> On 01 Apr 2016, at 13:50, Jan Ingvoldstad <frett...@gmail.com> wrote:
> On Thu, Mar 31, 2016 at 10:36 AM, Elizabeth Mattijsen <l...@dijkmat.nl> wrote:
> > The reasoning behind _not_ setting things via environment variables, is 
> > that this means the programmer now needs to worry what e.g. the webserver 
> > running the Perl program does, and there are unknown stability (and 
> > possibly security) implications. This adds bloat to the program.
> >
> > The programmer is better off if they only explicitly need to worry about it 
> > when they want to change the defaults.
> The environment variable is only used if there is no dynamic variable found.  
> So, if a programmer wishes to use a specific buffer size in the program, they 
> can.
> This is precisely _not_ addressing the issue I raised.
> This way, the programmer _needs_ to explicitly check whether the environment 
> variable is set, and if not, somehow set a sensible default if the 
> environment variable differs from the default.
> That adds quite a bit of unnecessary programming to each Perl program that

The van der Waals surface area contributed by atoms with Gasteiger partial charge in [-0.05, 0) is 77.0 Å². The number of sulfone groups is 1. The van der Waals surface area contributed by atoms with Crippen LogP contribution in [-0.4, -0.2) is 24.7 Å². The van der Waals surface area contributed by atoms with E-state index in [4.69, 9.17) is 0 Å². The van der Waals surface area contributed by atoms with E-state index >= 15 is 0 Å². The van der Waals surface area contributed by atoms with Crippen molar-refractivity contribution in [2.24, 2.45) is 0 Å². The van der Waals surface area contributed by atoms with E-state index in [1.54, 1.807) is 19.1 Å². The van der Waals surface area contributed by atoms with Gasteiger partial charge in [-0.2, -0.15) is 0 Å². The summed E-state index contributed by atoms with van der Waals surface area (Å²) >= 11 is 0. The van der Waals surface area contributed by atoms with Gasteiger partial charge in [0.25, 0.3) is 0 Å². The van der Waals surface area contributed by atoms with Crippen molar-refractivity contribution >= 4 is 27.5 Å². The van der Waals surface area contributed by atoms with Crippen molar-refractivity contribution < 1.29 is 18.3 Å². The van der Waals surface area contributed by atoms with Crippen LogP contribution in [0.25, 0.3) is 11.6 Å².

> deals with buffers.
> The status as it was before, was that the programmer didn't need to worry 
> about the environment for buffer size.

Sorry if I wasn’t clear: If there is no dynamic var, it will make one: either 
from the environment, or set it to 64K (like it was before).  So no programmer 
action is ever needed if they’re not interested in that type of optimization.

> If a malicious environment sets the buffer size to something undesirable, 
> there may be side effects that are hard to predict, and may have other 
> implications than merely performance.
> I think it is preferable that the decision about that is made by the 
> programmer rather than the environment.
> PS: I'm assuming that $*DEFAULT-READ-ELEMS is clean by the time it reaches 
> any code, that is that it only contains _valid_ integer values and cannot 
> lead to overflows or anything, I am not concerned about that.

At the moment it is nothing but a balloon that I let go up in the air.  
Question is still out on whether this will continue to live until the next 
release, or that it will be replaced by something more low level, at the VM 

If you put garbage in the environment, it will die trying to coerce that to an 


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